The Preamble to the Norman invasion of Ireland

The first Grants were a branch of the FitzGeralds, who trace their roots back to Florence, Italy in AD 910, with one Rainerio. But there is no family tree for this period. Our direct roots start with Otho (or Other) arrived in England via Normandy prior to 1066. He held estates in England at the time of the conquest, and was powerful enough to have retained his lands. According to Brian Fitzgerald in The Geraldines (1951), the kinship of the FitzGeralds to the Florentine family was recognised in the 16th century by the Earls of Kildare. Whether they were really from Florence is open to doubt, but certainly Otho is a real figure.

Following their invasion of England in 1066, the Normans consolidated their position by garrisoning a chain of formidable castles. The Castillian of one of these, Windsor Castle, was Otho's son, Walter fitz Otho, noted in the Doomsday Book of 1087. Walter married Glades, daughter of Rhuvallon of Cynvyn, Prince of North Wales. They had three sons, Gerald, Robert and William. It is not clear why he married someone from Wales, if he was Constable of Windsor, perhaps she was a hostage there. As well as being Constable of Windsor, Walter was also Keeper of the forests of Berkshire, and owned extensive lands in four counties. It is noted that the monks of Abingdon suffered at his hands, when he seized some of their woods near Bagshot. He was created a baron.

Gerald of Windsor (b. @ 1070)

The first mention of their son Gerald is in 1096, when Gerald of Windsor was noted as the Constable of Pembroke and lieutenant of Arnulf de Montgomery. Gerald of Wales writes about his grandfather's (Gerald of Windsor) triumph at Pembroke Castle when it was besieged by the Welsh in 1094. He managed to fool them into abandoning the siege and he saved the colony when all seemed lost. He cut the garrisons last meat, four hogs, into quarters and hurled it over the walls at the besieging Welsh. The next day he had a letter, saying that reinforcements were due, deliberately found by the Welsh. It was enough to convince them to abandon their siege. The king took the castle of Pembroke from the Montgomerys, into his own hands in 1102. He entrusted "Dyfed and the castle" to a knight called Saer, who, in 1105, was dismissed, and replaced by Gerald of Windsor.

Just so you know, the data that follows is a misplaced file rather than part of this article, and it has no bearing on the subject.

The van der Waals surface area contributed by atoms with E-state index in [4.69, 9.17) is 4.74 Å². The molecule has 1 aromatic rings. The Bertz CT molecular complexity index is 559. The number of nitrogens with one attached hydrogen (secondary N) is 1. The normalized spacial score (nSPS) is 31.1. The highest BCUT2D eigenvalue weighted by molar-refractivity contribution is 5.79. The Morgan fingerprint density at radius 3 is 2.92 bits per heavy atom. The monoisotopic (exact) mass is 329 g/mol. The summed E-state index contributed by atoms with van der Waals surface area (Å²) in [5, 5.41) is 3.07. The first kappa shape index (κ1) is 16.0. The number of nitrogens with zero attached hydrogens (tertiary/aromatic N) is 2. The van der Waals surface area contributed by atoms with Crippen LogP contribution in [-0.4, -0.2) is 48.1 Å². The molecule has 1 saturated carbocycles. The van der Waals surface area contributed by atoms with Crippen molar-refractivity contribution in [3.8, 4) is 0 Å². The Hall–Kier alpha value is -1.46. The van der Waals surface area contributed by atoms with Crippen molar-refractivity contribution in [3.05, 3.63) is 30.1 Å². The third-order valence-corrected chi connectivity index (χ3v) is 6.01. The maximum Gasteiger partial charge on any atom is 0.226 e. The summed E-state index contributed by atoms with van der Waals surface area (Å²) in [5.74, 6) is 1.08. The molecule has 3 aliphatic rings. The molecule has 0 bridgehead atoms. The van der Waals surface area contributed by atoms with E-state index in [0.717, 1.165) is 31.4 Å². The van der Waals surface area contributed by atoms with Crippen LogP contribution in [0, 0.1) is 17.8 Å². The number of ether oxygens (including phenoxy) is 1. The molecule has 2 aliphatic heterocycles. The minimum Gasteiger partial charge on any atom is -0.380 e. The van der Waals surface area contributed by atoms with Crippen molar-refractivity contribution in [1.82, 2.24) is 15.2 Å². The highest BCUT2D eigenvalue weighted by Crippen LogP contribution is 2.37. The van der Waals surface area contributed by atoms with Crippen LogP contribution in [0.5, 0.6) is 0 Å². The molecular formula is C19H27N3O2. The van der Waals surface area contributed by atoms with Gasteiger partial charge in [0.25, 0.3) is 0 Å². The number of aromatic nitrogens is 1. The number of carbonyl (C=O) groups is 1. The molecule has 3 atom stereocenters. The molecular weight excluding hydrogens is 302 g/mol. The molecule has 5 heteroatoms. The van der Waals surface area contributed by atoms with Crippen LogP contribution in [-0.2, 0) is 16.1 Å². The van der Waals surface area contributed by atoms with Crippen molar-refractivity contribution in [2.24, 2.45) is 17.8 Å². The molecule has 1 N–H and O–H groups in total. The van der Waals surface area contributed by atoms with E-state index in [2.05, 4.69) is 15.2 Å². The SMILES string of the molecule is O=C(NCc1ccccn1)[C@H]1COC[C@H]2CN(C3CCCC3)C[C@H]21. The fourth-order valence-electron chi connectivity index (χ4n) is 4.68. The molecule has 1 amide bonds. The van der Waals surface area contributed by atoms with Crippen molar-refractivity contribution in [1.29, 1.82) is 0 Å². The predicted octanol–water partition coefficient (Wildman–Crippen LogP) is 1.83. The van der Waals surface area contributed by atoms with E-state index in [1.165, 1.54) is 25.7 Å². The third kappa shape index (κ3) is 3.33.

It is stated in Pembroke Castle (King and Charles) that Gerald rebuilt the castle at a place now universally identified as Cilgerran. They also refer to Gerald's castle as being a slender fortress of turf and stakes. And this appears to have been the form of the castle through the ownership of Gilbert fitz Richard who conquered Ceredigan in 1110, and his son Gilbert, created Earl of Pembroke in 1138. (Gilberts son Richard, Strongbow, succeeded as 2nd Earl of Pembroke in 1148) The modern stone castle dates from William Earl Marshall in 1189.

Gerald married Nest, the legendary daughter of the Prince of South Wales, in about 1100, with the object of giving himself and his troops a firmer foothold in the country. They had a number of children - including three sons, Maurice, William and David , plus a daughter, Angharet (who married William de Barri, and was the mother of Gerald of Wales). The main Fitzgerald line came from Maurice's children who became the Earls of Desmond and of Kildare. The Grant line came from the youngest of their sons, David, the Bishop of St Davids. He is described as a greedy man, ambitious and a despoiler of his bishopric. He was involved in the politics of the invasion of Ireland.